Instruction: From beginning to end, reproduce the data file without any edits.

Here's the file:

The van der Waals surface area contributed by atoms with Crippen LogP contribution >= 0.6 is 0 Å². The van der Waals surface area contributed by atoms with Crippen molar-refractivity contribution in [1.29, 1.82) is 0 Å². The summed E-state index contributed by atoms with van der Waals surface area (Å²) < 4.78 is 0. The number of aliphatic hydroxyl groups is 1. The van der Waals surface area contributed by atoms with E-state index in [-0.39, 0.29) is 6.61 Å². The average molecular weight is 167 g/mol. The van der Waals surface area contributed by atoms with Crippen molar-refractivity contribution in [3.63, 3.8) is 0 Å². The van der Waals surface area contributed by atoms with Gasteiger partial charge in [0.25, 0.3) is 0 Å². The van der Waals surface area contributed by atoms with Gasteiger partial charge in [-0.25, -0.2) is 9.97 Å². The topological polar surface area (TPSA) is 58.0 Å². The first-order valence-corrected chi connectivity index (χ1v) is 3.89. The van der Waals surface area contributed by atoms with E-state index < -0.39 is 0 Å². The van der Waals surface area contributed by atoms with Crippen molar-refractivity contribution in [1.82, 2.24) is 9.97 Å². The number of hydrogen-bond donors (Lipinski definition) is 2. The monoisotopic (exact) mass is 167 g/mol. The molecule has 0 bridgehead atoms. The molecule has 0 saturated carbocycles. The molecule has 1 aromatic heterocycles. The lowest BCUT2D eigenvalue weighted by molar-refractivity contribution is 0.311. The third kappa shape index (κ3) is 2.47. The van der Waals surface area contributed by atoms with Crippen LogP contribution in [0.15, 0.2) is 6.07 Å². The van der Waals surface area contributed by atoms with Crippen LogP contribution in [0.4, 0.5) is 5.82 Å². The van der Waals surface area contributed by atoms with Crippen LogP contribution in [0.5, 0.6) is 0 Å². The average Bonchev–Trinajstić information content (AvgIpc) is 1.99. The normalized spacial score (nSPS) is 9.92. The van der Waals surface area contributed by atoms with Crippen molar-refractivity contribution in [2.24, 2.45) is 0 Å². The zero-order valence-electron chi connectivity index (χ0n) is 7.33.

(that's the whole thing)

The van der Waals surface area contributed by atoms with Crippen LogP contribution >= 0.6 is 0 Å². The van der Waals surface area contributed by atoms with Crippen molar-refractivity contribution in [1.29, 1.82) is 0 Å². The summed E-state index contributed by atoms with van der Waals surface area (Å²) < 4.78 is 0. The number of aliphatic hydroxyl groups is 1. The van der Waals surface area contributed by atoms with E-state index in [-0.39, 0.29) is 6.61 Å². The average molecular weight is 167 g/mol. The van der Waals surface area contributed by atoms with Crippen molar-refractivity contribution in [3.63, 3.8) is 0 Å². The van der Waals surface area contributed by atoms with Gasteiger partial charge in [0.25, 0.3) is 0 Å². The van der Waals surface area contributed by atoms with Gasteiger partial charge in [-0.25, -0.2) is 9.97 Å². The topological polar surface area (TPSA) is 58.0 Å². The first-order valence-corrected chi connectivity index (χ1v) is 3.89. The van der Waals surface area contributed by atoms with E-state index < -0.39 is 0 Å². The van der Waals surface area contributed by atoms with Crippen molar-refractivity contribution in [1.82, 2.24) is 9.97 Å². The number of hydrogen-bond donors (Lipinski definition) is 2. The monoisotopic (exact) mass is 167 g/mol. The molecule has 0 bridgehead atoms. The molecule has 0 saturated carbocycles. The molecule has 1 aromatic heterocycles. The lowest BCUT2D eigenvalue weighted by molar-refractivity contribution is 0.311. The third kappa shape index (κ3) is 2.47. The van der Waals surface area contributed by atoms with Crippen LogP contribution in [0.15, 0.2) is 6.07 Å². The van der Waals surface area contributed by atoms with Crippen LogP contribution in [0.4, 0.5) is 5.82 Å². The van der Waals surface area contributed by atoms with Crippen LogP contribution in [0.5, 0.6) is 0 Å². The average Bonchev–Trinajstić information content (AvgIpc) is 1.99. The normalized spacial score (nSPS) is 9.92. The van der Waals surface area contributed by atoms with Crippen molar-refractivity contribution in [2.24, 2.45) is 0 Å². The zero-order valence-electron chi connectivity index (χ0n) is 7.33.